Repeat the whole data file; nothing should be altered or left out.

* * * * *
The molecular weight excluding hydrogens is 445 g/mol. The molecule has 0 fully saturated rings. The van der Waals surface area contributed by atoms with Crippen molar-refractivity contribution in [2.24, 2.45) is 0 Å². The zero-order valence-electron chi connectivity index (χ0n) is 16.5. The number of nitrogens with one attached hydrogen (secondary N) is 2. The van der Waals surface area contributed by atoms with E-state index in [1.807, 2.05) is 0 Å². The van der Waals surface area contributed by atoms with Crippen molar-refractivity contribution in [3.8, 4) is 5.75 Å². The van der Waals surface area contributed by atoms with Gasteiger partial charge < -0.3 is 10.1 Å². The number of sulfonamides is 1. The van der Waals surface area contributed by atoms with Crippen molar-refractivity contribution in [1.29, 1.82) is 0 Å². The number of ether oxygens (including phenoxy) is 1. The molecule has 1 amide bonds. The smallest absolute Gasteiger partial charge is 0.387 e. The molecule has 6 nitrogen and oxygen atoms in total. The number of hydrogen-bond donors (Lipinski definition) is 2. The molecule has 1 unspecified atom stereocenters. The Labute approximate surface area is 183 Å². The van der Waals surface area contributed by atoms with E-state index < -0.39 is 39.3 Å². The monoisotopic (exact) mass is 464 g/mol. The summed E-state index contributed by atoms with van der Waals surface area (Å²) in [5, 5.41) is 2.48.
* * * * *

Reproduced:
The molecular weight excluding hydrogens is 445 g/mol. The molecule has 0 fully saturated rings. The van der Waals surface area contributed by atoms with Crippen molar-refractivity contribution in [2.24, 2.45) is 0 Å². The zero-order valence-electron chi connectivity index (χ0n) is 16.5. The number of nitrogens with one attached hydrogen (secondary N) is 2. The van der Waals surface area contributed by atoms with E-state index in [1.807, 2.05) is 0 Å². The van der Waals surface area contributed by atoms with Crippen molar-refractivity contribution in [3.8, 4) is 5.75 Å². The van der Waals surface area contributed by atoms with Gasteiger partial charge < -0.3 is 10.1 Å². The number of sulfonamides is 1. The van der Waals surface area contributed by atoms with Crippen molar-refractivity contribution in [1.29, 1.82) is 0 Å². The number of ether oxygens (including phenoxy) is 1. The molecule has 1 amide bonds. The smallest absolute Gasteiger partial charge is 0.387 e. The molecule has 6 nitrogen and oxygen atoms in total. The number of hydrogen-bond donors (Lipinski definition) is 2. The molecule has 1 unspecified atom stereocenters. The Labute approximate surface area is 183 Å². The van der Waals surface area contributed by atoms with E-state index < -0.39 is 39.3 Å². The monoisotopic (exact) mass is 464 g/mol. The summed E-state index contributed by atoms with van der Waals surface area (Å²) in [5, 5.41) is 2.48.